SOAP II – That’s cleaned that up then.

Dopamine has been the vasopressor of choice in septic patients in continental europe historically, although this may be changing. Dopamine has theoretically beneficial effects in maintaining splancnic and renal perfusion although in the SOAP trial (observational) suggested that there was an excess of mortality of dopamine treated patients. The old story of “renal dose dopamine” having an additional effect over and above the improvement in perfusing pressure has been discredited, but this result suggests a harmful signal over and above noradrenaline (the preferred agent in the UK).

Comparison of dopamine and norepinephrine in the treatment of shock. De Backer DN, et al. N Engl J Med. 2010 Mar 4;362(9):779-89.

The SOAP II trial was an RCT designed to answer this question. 8 centres in Austria, Spain and Belgium recruited 1679 patients to 2 groups based on reasonable shock inclusion criteria. Interestingly there was no attempt to limit inclusion to pure vasodilatory shock, 16% of patients were thought to have cardiogenic shock at recruitment. Intervention was dopamine or noradrenaline to 20ug/kg/min or 0.19ug/kg/min respectively, at which point additional inotropic / vasopressor was allowed (cross over). Of note requirement for ‘adequacy’ of fluid resuscitation were minimal (500 -1000mls clear fluids in, no goal directed therapy), thus patients may well have been under filled when the intervention began.

Randomisation & blinding appeared robust. The study was powered to have an 80% chance of detecting a 15 % mortality difference at 28 days, a difference I think is substantial. Although this may have been the result from the SOAP trial, I think it unlikely that the intervention planned would lead to this differentiaion (allowing as it did open label NA at relatively minimal infusion rates). The patients were well matched at baseline, and drop out rates and follow good.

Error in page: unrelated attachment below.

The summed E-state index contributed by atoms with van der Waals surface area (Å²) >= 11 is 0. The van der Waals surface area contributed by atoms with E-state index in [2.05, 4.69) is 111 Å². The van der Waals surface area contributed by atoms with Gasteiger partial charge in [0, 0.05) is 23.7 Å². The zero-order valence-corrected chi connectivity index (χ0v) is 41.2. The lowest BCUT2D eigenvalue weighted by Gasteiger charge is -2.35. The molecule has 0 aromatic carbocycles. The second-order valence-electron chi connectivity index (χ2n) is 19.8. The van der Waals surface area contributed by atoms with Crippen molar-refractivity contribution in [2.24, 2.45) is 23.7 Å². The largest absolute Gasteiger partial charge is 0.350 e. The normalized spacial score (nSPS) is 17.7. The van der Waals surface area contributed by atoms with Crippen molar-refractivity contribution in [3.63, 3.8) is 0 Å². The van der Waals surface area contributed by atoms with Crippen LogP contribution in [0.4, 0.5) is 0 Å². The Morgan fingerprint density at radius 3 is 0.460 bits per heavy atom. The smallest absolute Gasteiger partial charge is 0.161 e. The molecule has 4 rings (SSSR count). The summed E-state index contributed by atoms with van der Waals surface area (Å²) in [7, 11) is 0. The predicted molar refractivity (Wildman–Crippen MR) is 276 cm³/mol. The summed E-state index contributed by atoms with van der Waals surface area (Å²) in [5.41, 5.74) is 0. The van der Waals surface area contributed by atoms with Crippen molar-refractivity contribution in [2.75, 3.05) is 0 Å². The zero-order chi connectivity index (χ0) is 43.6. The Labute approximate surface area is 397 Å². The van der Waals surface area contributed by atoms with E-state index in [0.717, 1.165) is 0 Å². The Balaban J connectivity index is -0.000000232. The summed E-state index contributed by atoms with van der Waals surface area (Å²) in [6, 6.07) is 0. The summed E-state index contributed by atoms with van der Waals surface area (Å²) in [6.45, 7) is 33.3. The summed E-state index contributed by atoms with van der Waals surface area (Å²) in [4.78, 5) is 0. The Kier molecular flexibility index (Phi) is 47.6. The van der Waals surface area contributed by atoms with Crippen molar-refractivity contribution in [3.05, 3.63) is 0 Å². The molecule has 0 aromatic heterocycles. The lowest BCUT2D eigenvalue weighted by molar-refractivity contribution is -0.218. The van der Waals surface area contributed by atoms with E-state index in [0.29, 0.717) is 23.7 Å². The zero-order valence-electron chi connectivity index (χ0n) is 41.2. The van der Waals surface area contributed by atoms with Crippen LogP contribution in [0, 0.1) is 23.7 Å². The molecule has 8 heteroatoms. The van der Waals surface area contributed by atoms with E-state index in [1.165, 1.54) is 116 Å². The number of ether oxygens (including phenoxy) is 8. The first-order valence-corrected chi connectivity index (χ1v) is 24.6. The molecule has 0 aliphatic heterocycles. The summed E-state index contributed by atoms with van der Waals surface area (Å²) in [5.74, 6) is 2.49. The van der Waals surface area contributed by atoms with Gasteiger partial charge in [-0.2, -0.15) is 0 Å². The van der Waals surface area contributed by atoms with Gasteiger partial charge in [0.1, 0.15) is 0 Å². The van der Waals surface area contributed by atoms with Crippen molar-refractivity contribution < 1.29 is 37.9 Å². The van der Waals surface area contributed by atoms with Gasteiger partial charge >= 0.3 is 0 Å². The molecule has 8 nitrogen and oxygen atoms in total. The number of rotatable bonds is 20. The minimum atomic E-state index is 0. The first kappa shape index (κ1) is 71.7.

Achieved MAPs were minimally higher in the NA group, and quantities of open label NA was significantly higher in the dopamine group (suggesting that NA is more effective at achieving MAP targets at given infusion rates). Other CVS & Renal surrogates were similar.

Primary end point was 28 day mortality; no significant difference (52 vs 48% OR 1.17 (0.97-1.42)). Interestingly a higher mortality than expected, despite a 20% rate of APC use within the trial. This may offset concerns as to the validity of the power calculation. Arrhythmia (AF commonly) was significantly more common in the dopamine group, and in the predetermined cardiogenic shock group mortality was significantly higher (p=0.03 although not powered for this outcome, and I suspect inadequately defined subgroup).

Should the result of this trial alter our practise ? No….we use NA for vasopressor therapy in the UK. The trial may well lead to practise changing on the continent, and thus the removal of one more confounding factor in future trials, increasing applicability. Despite the American College of Cardiology recommendation that dopamine is first line inotropic support in acute MI, outside perioperative cardiac bypass use (guided by TOE) I think there is currently no indication for dopamine therapy in AICU (but for dobutamine and dopexamine watch this space !). Anyone disagree ?


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